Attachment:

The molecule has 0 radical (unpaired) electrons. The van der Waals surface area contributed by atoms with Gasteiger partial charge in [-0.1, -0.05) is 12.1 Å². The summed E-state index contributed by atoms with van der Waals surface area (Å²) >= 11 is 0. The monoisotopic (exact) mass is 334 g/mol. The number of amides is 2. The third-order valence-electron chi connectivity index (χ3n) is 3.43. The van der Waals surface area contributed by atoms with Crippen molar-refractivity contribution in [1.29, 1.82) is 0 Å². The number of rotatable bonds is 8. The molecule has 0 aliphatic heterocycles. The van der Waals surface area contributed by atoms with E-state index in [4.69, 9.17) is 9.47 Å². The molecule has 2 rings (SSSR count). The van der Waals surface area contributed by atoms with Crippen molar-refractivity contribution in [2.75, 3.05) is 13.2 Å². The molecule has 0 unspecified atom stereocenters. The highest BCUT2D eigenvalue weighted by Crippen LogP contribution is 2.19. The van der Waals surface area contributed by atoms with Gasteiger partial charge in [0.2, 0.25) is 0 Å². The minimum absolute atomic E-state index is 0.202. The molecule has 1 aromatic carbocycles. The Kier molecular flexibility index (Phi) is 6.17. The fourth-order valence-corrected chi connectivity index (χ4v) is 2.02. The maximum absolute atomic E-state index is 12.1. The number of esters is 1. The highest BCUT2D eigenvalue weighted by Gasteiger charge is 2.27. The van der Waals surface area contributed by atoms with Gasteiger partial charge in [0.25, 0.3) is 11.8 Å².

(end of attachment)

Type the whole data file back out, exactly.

The molecule has 0 radical (unpaired) electrons. The van der Waals surface area contributed by atoms with Gasteiger partial charge in [-0.1, -0.05) is 12.1 Å². The summed E-state index contributed by atoms with van der Waals surface area (Å²) >= 11 is 0. The monoisotopic (exact) mass is 334 g/mol. The number of amides is 2. The third-order valence-electron chi connectivity index (χ3n) is 3.43. The van der Waals surface area contributed by atoms with Crippen molar-refractivity contribution in [1.29, 1.82) is 0 Å². The number of rotatable bonds is 8. The molecule has 0 aliphatic heterocycles. The van der Waals surface area contributed by atoms with E-state index in [4.69, 9.17) is 9.47 Å². The molecule has 2 rings (SSSR count). The van der Waals surface area contributed by atoms with Crippen molar-refractivity contribution in [2.75, 3.05) is 13.2 Å². The molecule has 0 unspecified atom stereocenters. The highest BCUT2D eigenvalue weighted by Crippen LogP contribution is 2.19. The van der Waals surface area contributed by atoms with Gasteiger partial charge in [0.2, 0.25) is 0 Å². The minimum absolute atomic E-state index is 0.202. The molecule has 1 aromatic carbocycles. The Kier molecular flexibility index (Phi) is 6.17. The fourth-order valence-corrected chi connectivity index (χ4v) is 2.02. The maximum absolute atomic E-state index is 12.1. The number of esters is 1. The highest BCUT2D eigenvalue weighted by Gasteiger charge is 2.27. The van der Waals surface area contributed by atoms with Gasteiger partial charge in [0.25, 0.3) is 11.8 Å².